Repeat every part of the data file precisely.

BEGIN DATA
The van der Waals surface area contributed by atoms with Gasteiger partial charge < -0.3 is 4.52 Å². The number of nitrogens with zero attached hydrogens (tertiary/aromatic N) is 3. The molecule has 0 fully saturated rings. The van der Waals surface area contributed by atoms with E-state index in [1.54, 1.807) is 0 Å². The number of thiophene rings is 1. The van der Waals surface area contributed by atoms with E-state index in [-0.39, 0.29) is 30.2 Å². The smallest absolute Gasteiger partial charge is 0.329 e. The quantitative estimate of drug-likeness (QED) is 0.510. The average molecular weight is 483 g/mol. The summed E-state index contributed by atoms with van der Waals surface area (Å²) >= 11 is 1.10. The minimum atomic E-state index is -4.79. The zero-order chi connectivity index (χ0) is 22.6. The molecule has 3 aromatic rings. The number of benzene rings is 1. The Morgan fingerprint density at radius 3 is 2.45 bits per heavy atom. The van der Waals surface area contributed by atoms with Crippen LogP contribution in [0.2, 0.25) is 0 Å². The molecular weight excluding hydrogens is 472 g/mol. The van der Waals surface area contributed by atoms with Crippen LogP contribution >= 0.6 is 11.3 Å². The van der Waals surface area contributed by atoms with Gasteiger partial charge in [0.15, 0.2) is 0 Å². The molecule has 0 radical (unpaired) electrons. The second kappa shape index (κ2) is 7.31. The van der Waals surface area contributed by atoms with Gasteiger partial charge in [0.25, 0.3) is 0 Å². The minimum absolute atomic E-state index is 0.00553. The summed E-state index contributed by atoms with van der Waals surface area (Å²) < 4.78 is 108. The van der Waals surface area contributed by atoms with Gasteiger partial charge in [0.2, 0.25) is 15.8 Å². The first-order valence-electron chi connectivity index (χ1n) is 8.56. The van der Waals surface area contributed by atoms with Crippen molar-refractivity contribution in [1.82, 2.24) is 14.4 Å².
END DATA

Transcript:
The van der Waals surface area contributed by atoms with Gasteiger partial charge < -0.3 is 4.52 Å². The number of nitrogens with zero attached hydrogens (tertiary/aromatic N) is 3. The molecule has 0 fully saturated rings. The van der Waals surface area contributed by atoms with E-state index in [1.54, 1.807) is 0 Å². The number of thiophene rings is 1. The van der Waals surface area contributed by atoms with E-state index in [-0.39, 0.29) is 30.2 Å². The smallest absolute Gasteiger partial charge is 0.329 e. The quantitative estimate of drug-likeness (QED) is 0.510. The average molecular weight is 483 g/mol. The summed E-state index contributed by atoms with van der Waals surface area (Å²) >= 11 is 1.10. The minimum atomic E-state index is -4.79. The zero-order chi connectivity index (χ0) is 22.6. The molecule has 3 aromatic rings. The number of benzene rings is 1. The Morgan fingerprint density at radius 3 is 2.45 bits per heavy atom. The van der Waals surface area contributed by atoms with Crippen LogP contribution in [0.2, 0.25) is 0 Å². The molecular weight excluding hydrogens is 472 g/mol. The van der Waals surface area contributed by atoms with Crippen LogP contribution >= 0.6 is 11.3 Å². The van der Waals surface area contributed by atoms with Gasteiger partial charge in [0.15, 0.2) is 0 Å². The molecule has 0 radical (unpaired) electrons. The second kappa shape index (κ2) is 7.31. The van der Waals surface area contributed by atoms with Gasteiger partial charge in [0.25, 0.3) is 0 Å². The minimum absolute atomic E-state index is 0.00553. The summed E-state index contributed by atoms with van der Waals surface area (Å²) < 4.78 is 108. The van der Waals surface area contributed by atoms with Gasteiger partial charge in [0.2, 0.25) is 15.8 Å². The first-order valence-electron chi connectivity index (χ1n) is 8.56. The van der Waals surface area contributed by atoms with Crippen molar-refractivity contribution in [1.82, 2.24) is 14.4 Å².